Bush defies Supreme Court ruling (!)

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  • #1
Rach3
Incredible! On the proposed military tribunals, ruled illegal and unconstitutional by the supreme court (ruling), now effectively re-submitted by the executive (emphases are mine):

Proposal for New Tribunals Would Hew to the First Series

WASHINGTON, Sept. 6 — Under the measure that President Bush proposed on Wednesday, Khalid Shaik Mohammed and other major terrorism suspects would face trials at Guantánamo Bay in military tribunals that would allow evidence obtained by coercive interrogation and hearsay and deny suspects and their lawyers the right to see classified evidence used against them.

The proposed tribunals would largely hew to those that the Supreme Court rejected in June. The measure says Congress would, by approving the proposed tribunals, affirm that they are constitutional and comply with international law, which the Supreme Court said they did not.
The proposed legislation deals with the objections by saying Congress stands by the president in deeming them in compliance with Common Article 3. In effect, the legislation, if enacted, would pit Congress and the executive branch against the court in interpreting what was meant by the laws that say the United States will comply with Common Article 3.

To inoculate officials and civilian interrogators from the potential of being charged under the War Crimes Act for what they may have done, the bill has a provision making it retroactive to Sept. 11, 2001, the day of the terrorist attacks.
http://www.nytimes.com/2006/09/07/w...0f113405104&hp&ex=1157688000&partner=homepage

Unbelievable! Not only does this executive want a justice system with hearsay evidence, evidence obtained under torture, and a defendant barred from seeing the evidence against himself, he's willing to create a constitutional crisis to get it...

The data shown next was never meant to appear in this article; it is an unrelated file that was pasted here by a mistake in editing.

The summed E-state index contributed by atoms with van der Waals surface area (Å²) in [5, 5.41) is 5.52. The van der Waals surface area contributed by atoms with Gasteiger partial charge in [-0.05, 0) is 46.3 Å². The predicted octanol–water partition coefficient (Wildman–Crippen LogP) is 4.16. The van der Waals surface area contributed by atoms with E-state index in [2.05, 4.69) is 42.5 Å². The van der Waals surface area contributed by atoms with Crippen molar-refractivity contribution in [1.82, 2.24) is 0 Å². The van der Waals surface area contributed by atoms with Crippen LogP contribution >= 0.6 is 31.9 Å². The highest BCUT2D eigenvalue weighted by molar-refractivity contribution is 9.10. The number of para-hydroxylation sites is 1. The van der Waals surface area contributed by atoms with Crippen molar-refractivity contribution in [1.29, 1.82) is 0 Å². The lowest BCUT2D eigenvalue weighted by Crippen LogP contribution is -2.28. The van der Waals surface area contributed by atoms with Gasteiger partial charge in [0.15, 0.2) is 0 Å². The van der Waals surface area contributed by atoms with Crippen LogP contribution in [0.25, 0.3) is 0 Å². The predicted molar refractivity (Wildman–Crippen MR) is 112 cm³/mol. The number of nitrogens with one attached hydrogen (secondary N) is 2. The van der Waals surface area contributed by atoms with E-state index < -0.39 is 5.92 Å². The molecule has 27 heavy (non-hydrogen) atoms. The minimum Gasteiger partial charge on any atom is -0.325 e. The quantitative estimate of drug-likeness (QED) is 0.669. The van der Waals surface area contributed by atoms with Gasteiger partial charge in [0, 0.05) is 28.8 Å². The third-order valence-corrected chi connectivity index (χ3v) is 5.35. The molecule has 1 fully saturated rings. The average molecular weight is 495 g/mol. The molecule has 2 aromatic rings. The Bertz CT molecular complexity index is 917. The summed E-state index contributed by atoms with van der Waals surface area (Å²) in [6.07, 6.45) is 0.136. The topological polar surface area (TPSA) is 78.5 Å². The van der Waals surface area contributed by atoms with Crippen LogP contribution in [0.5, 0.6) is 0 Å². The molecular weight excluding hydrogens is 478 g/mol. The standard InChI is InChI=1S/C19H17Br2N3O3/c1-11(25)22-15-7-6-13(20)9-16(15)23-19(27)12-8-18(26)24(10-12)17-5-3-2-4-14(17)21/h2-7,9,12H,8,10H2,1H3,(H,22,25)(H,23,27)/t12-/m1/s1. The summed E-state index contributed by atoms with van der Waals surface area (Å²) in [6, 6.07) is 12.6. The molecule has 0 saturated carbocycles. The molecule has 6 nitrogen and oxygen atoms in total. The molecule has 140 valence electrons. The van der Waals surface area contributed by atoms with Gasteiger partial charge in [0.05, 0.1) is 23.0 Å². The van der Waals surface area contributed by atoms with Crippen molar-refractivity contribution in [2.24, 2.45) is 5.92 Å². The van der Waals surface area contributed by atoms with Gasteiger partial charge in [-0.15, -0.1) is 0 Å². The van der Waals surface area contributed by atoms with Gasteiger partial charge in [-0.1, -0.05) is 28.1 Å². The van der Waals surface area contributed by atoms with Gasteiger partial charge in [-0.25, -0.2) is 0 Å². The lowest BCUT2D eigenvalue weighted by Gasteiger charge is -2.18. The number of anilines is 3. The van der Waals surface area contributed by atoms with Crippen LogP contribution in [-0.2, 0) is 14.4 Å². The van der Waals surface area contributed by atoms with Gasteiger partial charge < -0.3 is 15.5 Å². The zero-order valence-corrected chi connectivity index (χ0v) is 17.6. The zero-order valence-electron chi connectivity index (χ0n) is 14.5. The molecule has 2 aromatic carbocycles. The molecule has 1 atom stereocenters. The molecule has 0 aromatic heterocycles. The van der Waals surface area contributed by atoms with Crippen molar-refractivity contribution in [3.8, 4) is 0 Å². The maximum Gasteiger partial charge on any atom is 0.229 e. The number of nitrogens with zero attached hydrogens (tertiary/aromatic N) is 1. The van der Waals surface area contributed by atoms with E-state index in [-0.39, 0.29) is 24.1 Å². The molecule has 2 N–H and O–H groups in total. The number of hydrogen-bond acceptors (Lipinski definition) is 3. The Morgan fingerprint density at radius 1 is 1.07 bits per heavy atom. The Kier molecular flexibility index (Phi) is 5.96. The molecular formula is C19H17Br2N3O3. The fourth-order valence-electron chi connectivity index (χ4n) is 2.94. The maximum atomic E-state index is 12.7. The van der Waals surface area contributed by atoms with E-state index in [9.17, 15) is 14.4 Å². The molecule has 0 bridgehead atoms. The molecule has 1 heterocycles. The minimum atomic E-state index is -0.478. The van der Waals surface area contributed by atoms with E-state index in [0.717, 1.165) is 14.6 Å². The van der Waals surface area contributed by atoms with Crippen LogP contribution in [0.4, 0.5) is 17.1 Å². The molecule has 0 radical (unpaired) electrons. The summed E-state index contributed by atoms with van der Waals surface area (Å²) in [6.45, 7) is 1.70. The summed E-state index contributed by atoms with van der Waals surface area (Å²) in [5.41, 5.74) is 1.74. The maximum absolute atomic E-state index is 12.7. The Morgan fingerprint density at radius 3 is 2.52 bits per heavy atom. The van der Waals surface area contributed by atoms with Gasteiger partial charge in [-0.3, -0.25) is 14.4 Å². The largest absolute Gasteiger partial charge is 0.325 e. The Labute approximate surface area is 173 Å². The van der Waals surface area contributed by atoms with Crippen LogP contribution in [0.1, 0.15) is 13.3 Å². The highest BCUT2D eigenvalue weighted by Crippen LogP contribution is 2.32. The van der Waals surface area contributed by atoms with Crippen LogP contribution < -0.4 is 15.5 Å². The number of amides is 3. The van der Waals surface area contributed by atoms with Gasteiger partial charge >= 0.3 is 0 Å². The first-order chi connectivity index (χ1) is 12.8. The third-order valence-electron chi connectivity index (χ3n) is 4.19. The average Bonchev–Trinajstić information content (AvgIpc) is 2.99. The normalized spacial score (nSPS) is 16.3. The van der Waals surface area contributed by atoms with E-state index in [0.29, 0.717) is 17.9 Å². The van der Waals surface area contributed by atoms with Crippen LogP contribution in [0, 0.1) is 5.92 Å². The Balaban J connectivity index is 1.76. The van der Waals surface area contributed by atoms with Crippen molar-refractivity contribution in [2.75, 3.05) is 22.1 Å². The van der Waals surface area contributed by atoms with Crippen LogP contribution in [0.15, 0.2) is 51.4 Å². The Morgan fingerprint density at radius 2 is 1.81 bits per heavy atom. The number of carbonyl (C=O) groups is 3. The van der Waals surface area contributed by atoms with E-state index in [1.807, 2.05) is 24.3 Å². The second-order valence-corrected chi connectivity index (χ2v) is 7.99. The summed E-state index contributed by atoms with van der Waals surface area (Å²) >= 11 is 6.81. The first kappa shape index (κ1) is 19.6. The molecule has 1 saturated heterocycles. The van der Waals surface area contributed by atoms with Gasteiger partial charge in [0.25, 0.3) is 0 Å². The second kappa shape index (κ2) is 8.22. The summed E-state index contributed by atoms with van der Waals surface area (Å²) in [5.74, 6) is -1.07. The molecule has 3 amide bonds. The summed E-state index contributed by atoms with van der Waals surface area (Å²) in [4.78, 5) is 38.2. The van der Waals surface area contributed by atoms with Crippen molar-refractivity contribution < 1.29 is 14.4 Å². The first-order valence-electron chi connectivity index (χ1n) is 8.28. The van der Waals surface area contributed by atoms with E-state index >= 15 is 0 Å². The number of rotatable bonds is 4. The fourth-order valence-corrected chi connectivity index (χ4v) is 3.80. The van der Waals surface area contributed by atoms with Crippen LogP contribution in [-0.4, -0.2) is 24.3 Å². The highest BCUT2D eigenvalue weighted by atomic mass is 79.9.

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  • #2
Rach3
A shrew political calculation, according to one:

A Challenge From Bush to Congress

By DAVID E. SANGER
Published: September 7, 2006

WASHINGTON, Sept. 6 — In calling for public war-crime trials at Guantánamo Bay, President Bush is calculating that with a critical election just nine weeks away, neither angry Democrats nor nervous Republicans will dare deny him the power to detain, interrogate and try suspects his way.

For years now, Guantánamo has been a political liability, regarded primarily as a way station for outcasts. By transforming Guantánamo instead into the new home of 14 Qaeda leaders who rank among the most notorious terror suspects, Mr. Bush is challenging Congress to restore to him the authority to put the United States’ worst enemies on trial on terms he has defined...
http://www.nytimes.com/2006/09/07/w...&en=4232fc565b4e597b&ei=5094&partner=homepage
 
  • #3
Rach3
Happily, it seems Bush has no friends left:

WASHINGTON, Sept. 7 — The Bush administration’s proposal to bring leading terror suspects to trial met stiff resistance Thursday from key Republicans and top military lawyers who said that some provisions would not withstand legal scrutiny or do enough to repair the nation’s tarnished reputation internationally.